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UC Irvine Prof.’s Email Reveals Shooting Plot

A California university professor who was arrested on arson charges wrote in an email that he was thinking of getting a dozen machine guns and shooting at least 200 students at his late son's high school, according to court papers obtained Wednesday.

UC Irvine pharmaceutical sciences professor Rainer Reinscheid was upset after his teenage son hanged himself in an Irvine park in March after the boy had been disciplined by the assistant principal at University High School, prosecutors said.

Copies of emails were filed in Orange County Superior Court and obtained by The Associated Press.

In the messages that prosecutors say Reinscheid sent to himself and to his wife, he wrote how he wanted to shoot school administrators before killing himself. Authorities found no evidence that he tried to carry out the alleged plot.

Prosecutors filed the emails to get the 48-year-old professor held without bail after he was charged with setting a series of small fires at the school, the assistant principal's home and the park where his son died.

Prosecutors, who believe Reinscheid acted alone in setting the fires, could not immediately say whether authorities had thwarted an attack on a public high school or uncovered the ramblings of a man over email.

In an email to himself in April, while he was on medication and drinking his second bottle of wine, Reinscheid said he had dreams of burning down the school and killing himself in the same place where his son died. He said he was thinking about shooting administrators and sexually assaulting at least one of them.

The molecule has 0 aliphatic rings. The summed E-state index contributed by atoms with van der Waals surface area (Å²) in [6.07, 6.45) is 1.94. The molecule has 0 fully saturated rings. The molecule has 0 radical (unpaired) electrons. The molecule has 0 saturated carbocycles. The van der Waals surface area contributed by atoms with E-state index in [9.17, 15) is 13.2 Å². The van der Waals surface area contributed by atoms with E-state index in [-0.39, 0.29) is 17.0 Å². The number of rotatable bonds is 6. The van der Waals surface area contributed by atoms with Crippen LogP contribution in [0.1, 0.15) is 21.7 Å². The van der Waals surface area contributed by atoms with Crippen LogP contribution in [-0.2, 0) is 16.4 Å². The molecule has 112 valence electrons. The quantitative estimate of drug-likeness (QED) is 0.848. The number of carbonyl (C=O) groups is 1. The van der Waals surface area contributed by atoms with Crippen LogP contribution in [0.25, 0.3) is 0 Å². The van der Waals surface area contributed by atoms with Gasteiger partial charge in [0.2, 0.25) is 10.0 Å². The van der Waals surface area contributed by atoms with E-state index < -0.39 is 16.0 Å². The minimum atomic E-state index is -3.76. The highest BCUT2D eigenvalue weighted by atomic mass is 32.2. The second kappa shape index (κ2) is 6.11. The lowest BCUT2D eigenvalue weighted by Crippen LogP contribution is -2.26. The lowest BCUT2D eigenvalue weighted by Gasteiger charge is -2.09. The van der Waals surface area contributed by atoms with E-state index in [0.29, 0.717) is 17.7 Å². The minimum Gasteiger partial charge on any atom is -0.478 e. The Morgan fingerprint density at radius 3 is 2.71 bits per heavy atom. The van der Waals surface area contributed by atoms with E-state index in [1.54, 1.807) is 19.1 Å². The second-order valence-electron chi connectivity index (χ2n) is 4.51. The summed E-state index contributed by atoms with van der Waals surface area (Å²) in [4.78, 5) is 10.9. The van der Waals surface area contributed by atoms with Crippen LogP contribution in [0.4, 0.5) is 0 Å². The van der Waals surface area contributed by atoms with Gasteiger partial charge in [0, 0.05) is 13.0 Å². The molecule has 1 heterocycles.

"Then I will shoot at least 200 students before killing myself," he wrote, adding the police would not catch him. "It will be all myself and me."

Reinscheid also wrote in a message to his wife that he had made plans and would find the school's assistant principal and make him cry and beg before hanging him, just as his son hanged himself. "I will find this vice principal and find out where he lives, then I will wait for him and kill him," he wrote.

He told his wife he loved her and was sorry if he disappointed her, and asked her to take care of her two children as a single mother.

Reinscheid appeared in a jailhouse courtroom in Santa Ana briefly Tuesday afternoon wearing an orange jail jumpsuit. His arraignment was postponed until Aug. 8 and he was ordered held without bail.

Television cameras clustered in the viewing area to cover the proceedings. Defense attorney Ron Cordova was not immediately available after the hearing, but told the judge in court that he didn't want his client to "suffer from a media circus."

Phone messages left for Cordova and at a home number listed in Reinscheid's name were not immediately returned.

Prosecutors have charged Reinscheid with five counts of arson and one count of attempted arson for the small fires, which caused little damage. They say he lit objects ranging from newspapers to brush to a plastic porch chair at the park where his son hanged himself in March, the high school and the home of the assistant principal.